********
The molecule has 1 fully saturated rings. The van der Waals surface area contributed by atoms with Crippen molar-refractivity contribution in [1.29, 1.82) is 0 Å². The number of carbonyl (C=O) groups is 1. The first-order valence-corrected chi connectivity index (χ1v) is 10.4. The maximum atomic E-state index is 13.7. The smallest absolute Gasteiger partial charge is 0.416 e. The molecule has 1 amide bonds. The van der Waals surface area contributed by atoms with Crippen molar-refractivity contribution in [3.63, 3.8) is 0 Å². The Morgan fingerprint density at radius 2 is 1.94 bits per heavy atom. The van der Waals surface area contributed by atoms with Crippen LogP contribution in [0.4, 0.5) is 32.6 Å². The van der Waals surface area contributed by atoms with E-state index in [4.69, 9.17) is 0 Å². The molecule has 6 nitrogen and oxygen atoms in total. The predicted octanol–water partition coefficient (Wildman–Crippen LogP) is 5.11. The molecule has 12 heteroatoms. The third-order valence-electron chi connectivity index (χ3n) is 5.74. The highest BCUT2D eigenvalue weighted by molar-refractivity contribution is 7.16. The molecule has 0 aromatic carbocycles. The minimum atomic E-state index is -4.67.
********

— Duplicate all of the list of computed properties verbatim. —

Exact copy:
The molecule has 1 fully saturated rings. The van der Waals surface area contributed by atoms with Crippen molar-refractivity contribution in [1.29, 1.82) is 0 Å². The number of carbonyl (C=O) groups is 1. The first-order valence-corrected chi connectivity index (χ1v) is 10.4. The maximum atomic E-state index is 13.7. The smallest absolute Gasteiger partial charge is 0.416 e. The molecule has 1 amide bonds. The van der Waals surface area contributed by atoms with Crippen molar-refractivity contribution in [3.63, 3.8) is 0 Å². The Morgan fingerprint density at radius 2 is 1.94 bits per heavy atom. The van der Waals surface area contributed by atoms with Crippen LogP contribution in [0.4, 0.5) is 32.6 Å². The van der Waals surface area contributed by atoms with E-state index in [4.69, 9.17) is 0 Å². The molecule has 6 nitrogen and oxygen atoms in total. The predicted octanol–water partition coefficient (Wildman–Crippen LogP) is 5.11. The molecule has 12 heteroatoms. The third-order valence-electron chi connectivity index (χ3n) is 5.74. The highest BCUT2D eigenvalue weighted by molar-refractivity contribution is 7.16. The molecule has 0 aromatic carbocycles. The minimum atomic E-state index is -4.67.